• Establish auto-enrollment. There’s an old expression, “well begun is half done.” Yet nearly a third4 of plans still do not ensure new employees get off to a good start with auto-enrollment.
  • Set higher auto-default. Is the auto-default rate high enough? Research from the Employee Benefit Research Institute (Issue Brief, March 2013), suggests most participants would accept auto-enrollment contributions being doubled from 3% to 6%.
  • Reconfigure company match. Plans can stretch the match so that participants have to contribute more to get the full amount – and consider increasing contributions or adding profit sharing to directly subsidize participant retirement savings.
  • Make auto-escalation opt-out instead of opt-in. Making auto-escalation opt-out and setting timing so increases coincide with annual raises may be a powerful combination for lifting contributions.
  • Address both contribution rates and risk exposure through reenrollment. Reset savings rates and diversification – and bring in employees who are not participating in the plan.

Review investment options

While index strategies will continue to play a role in DC retirement solutions, if the consensus forecasts are correct, reliance on pure beta strategies may no longer be enough. To help participants reach their retirement goals, we believe plan sponsors may need to consider three questions about how to find potential additional return:

  1. Are newer, factor-based index methodologies able to help enhance returns or mitigate risk compared to cap-weighted exposures?
  2. Can active management help drive incremental alpha in fixed income or equity strategies?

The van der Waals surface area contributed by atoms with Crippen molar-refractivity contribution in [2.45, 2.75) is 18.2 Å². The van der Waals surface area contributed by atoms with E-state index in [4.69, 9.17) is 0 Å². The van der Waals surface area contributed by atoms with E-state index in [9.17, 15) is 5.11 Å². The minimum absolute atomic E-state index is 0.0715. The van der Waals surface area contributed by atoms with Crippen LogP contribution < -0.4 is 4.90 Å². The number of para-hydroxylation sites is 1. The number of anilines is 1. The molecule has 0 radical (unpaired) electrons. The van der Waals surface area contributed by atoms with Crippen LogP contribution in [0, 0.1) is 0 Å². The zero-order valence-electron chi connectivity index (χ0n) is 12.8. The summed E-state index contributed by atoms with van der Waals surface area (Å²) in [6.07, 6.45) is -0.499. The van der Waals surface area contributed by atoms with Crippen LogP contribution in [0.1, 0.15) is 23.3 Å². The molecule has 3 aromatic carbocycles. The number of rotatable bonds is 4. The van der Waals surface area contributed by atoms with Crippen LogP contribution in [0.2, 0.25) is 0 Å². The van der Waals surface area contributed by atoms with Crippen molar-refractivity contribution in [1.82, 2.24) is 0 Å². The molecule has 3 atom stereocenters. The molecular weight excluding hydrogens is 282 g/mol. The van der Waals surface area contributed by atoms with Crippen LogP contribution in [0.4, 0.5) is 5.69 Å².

3. Can target date funds do more to drive return, including incorporating strategies, asset classes and implementations frequently used within institutional portfolios?

Obviously, BlackRock as a firm has some strong convictions around indexing, factors, active management and the possibilities for target date funds. But our immediate goal is to spark what we believe is a necessary conversation about how to help sponsors find risk-controlled sources of return to help make up some of the difference with the new consensus expectations.

The need to do more

Over the last few decades, despite volatility and dramatic market events, the average annual returns for the capital markets have been strong. It is very likely that is now going to change. Participants, especially those over 50, have had their market expectations shaped by a period of growth that may be the exception rather than the rule. We need to wake up to this new retirement challenge now and take action.

Ultimately, it’s up to all of us, plan sponsors, providers and investment managers. We have the perspective to recognize that longer retirements and lower returns have the potential to undermine the retirement quality of life for millions. We also recognize that the sooner we take action, the greater the opportunity for time to have a positive impact on retirement outcomes. 

Anne Ackerley
Managing Director, Head of BlackRock's U.S. and Canada Defined Contribution Group
Anne F. Ackerley, Managing Director, is head of BlackRock's U.S. & Canada Defined Contribution (USDC) Group. She is responsible for the development and ...